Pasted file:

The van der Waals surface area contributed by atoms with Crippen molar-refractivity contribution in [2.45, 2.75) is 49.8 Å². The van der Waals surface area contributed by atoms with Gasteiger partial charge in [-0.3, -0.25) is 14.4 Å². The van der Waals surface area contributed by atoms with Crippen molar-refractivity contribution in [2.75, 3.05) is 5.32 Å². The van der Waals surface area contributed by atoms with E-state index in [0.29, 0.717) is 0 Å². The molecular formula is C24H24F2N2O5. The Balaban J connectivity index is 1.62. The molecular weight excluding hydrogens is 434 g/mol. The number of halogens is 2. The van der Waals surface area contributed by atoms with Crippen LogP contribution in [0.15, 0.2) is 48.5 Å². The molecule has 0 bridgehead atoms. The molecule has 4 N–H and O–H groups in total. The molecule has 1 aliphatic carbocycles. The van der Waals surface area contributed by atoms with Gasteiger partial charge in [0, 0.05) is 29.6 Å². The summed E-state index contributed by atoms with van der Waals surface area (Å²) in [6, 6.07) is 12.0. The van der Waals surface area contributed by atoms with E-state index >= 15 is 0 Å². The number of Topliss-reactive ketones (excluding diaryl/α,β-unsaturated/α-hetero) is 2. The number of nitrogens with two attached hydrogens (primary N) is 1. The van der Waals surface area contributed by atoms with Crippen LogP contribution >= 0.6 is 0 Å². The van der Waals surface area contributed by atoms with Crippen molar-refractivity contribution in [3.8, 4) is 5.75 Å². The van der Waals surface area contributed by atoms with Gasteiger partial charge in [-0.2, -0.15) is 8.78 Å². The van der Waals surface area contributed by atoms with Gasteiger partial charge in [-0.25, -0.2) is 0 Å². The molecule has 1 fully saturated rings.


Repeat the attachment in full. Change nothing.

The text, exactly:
The van der Waals surface area contributed by atoms with Crippen molar-refractivity contribution in [2.45, 2.75) is 49.8 Å². The van der Waals surface area contributed by atoms with Gasteiger partial charge in [-0.3, -0.25) is 14.4 Å². The van der Waals surface area contributed by atoms with Crippen molar-refractivity contribution in [2.75, 3.05) is 5.32 Å². The van der Waals surface area contributed by atoms with E-state index in [0.29, 0.717) is 0 Å². The molecular formula is C24H24F2N2O5. The Balaban J connectivity index is 1.62. The molecular weight excluding hydrogens is 434 g/mol. The number of halogens is 2. The van der Waals surface area contributed by atoms with Crippen LogP contribution in [0.15, 0.2) is 48.5 Å². The molecule has 0 bridgehead atoms. The molecule has 4 N–H and O–H groups in total. The molecule has 1 aliphatic carbocycles. The van der Waals surface area contributed by atoms with Gasteiger partial charge in [0, 0.05) is 29.6 Å². The summed E-state index contributed by atoms with van der Waals surface area (Å²) in [6, 6.07) is 12.0. The van der Waals surface area contributed by atoms with E-state index >= 15 is 0 Å². The number of Topliss-reactive ketones (excluding diaryl/α,β-unsaturated/α-hetero) is 2. The number of nitrogens with two attached hydrogens (primary N) is 1. The van der Waals surface area contributed by atoms with Crippen LogP contribution >= 0.6 is 0 Å². The van der Waals surface area contributed by atoms with Crippen molar-refractivity contribution in [3.8, 4) is 5.75 Å². The van der Waals surface area contributed by atoms with Gasteiger partial charge in [-0.2, -0.15) is 8.78 Å². The van der Waals surface area contributed by atoms with Gasteiger partial charge in [-0.25, -0.2) is 0 Å². The molecule has 1 fully saturated rings.